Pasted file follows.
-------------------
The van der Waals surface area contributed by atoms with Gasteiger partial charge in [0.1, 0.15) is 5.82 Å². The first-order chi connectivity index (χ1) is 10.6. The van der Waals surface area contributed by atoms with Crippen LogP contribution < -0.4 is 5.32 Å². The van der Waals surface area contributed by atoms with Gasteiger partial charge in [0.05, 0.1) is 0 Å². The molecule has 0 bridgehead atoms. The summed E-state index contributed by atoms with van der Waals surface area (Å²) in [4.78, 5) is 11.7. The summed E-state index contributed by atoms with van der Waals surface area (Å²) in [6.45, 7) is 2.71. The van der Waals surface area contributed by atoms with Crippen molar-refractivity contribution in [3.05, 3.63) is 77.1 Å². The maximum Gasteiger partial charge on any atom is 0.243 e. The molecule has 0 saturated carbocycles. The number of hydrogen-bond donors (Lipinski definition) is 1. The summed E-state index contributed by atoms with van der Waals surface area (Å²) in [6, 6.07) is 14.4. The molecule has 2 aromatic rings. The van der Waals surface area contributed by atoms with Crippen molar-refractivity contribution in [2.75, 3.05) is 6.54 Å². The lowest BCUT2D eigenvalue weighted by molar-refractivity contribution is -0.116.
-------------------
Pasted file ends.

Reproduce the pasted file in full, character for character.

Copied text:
The van der Waals surface area contributed by atoms with Gasteiger partial charge in [0.1, 0.15) is 5.82 Å². The first-order chi connectivity index (χ1) is 10.6. The van der Waals surface area contributed by atoms with Crippen LogP contribution < -0.4 is 5.32 Å². The van der Waals surface area contributed by atoms with Gasteiger partial charge in [0.05, 0.1) is 0 Å². The molecule has 0 bridgehead atoms. The summed E-state index contributed by atoms with van der Waals surface area (Å²) in [4.78, 5) is 11.7. The summed E-state index contributed by atoms with van der Waals surface area (Å²) in [6.45, 7) is 2.71. The van der Waals surface area contributed by atoms with Crippen molar-refractivity contribution in [3.05, 3.63) is 77.1 Å². The maximum Gasteiger partial charge on any atom is 0.243 e. The molecule has 0 saturated carbocycles. The number of hydrogen-bond donors (Lipinski definition) is 1. The summed E-state index contributed by atoms with van der Waals surface area (Å²) in [6, 6.07) is 14.4. The molecule has 2 aromatic rings. The van der Waals surface area contributed by atoms with Crippen molar-refractivity contribution in [2.75, 3.05) is 6.54 Å². The lowest BCUT2D eigenvalue weighted by molar-refractivity contribution is -0.116.